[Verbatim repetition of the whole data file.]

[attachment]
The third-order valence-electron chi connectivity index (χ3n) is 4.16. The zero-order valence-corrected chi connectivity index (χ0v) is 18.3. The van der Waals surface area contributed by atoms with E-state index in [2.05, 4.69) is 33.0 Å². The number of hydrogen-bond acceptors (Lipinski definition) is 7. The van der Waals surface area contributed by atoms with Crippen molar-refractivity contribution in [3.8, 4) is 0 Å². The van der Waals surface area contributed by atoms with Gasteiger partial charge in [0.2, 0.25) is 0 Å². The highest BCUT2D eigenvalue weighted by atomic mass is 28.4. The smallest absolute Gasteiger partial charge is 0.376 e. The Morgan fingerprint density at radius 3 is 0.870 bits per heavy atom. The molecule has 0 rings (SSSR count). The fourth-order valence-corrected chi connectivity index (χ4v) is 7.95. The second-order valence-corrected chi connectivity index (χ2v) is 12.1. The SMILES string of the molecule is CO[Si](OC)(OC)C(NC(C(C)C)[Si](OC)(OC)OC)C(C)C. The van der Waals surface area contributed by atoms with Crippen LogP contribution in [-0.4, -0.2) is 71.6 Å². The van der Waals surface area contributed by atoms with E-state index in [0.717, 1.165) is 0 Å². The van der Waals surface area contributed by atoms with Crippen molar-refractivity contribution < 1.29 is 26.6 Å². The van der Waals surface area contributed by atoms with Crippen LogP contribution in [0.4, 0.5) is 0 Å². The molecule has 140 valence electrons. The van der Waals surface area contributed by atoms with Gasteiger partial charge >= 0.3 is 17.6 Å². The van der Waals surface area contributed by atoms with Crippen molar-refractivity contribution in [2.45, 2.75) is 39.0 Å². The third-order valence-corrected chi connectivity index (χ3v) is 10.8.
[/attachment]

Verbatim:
The third-order valence-electron chi connectivity index (χ3n) is 4.16. The zero-order valence-corrected chi connectivity index (χ0v) is 18.3. The van der Waals surface area contributed by atoms with E-state index in [2.05, 4.69) is 33.0 Å². The number of hydrogen-bond acceptors (Lipinski definition) is 7. The van der Waals surface area contributed by atoms with Crippen molar-refractivity contribution in [3.8, 4) is 0 Å². The van der Waals surface area contributed by atoms with Gasteiger partial charge in [0.2, 0.25) is 0 Å². The highest BCUT2D eigenvalue weighted by atomic mass is 28.4. The smallest absolute Gasteiger partial charge is 0.376 e. The Morgan fingerprint density at radius 3 is 0.870 bits per heavy atom. The molecule has 0 rings (SSSR count). The fourth-order valence-corrected chi connectivity index (χ4v) is 7.95. The second-order valence-corrected chi connectivity index (χ2v) is 12.1. The SMILES string of the molecule is CO[Si](OC)(OC)C(NC(C(C)C)[Si](OC)(OC)OC)C(C)C. The van der Waals surface area contributed by atoms with Crippen LogP contribution in [-0.4, -0.2) is 71.6 Å². The van der Waals surface area contributed by atoms with E-state index in [0.717, 1.165) is 0 Å². The van der Waals surface area contributed by atoms with Crippen molar-refractivity contribution < 1.29 is 26.6 Å². The van der Waals surface area contributed by atoms with Crippen LogP contribution in [0.4, 0.5) is 0 Å². The molecule has 140 valence electrons. The van der Waals surface area contributed by atoms with Gasteiger partial charge >= 0.3 is 17.6 Å². The van der Waals surface area contributed by atoms with Crippen molar-refractivity contribution in [2.45, 2.75) is 39.0 Å². The third-order valence-corrected chi connectivity index (χ3v) is 10.8.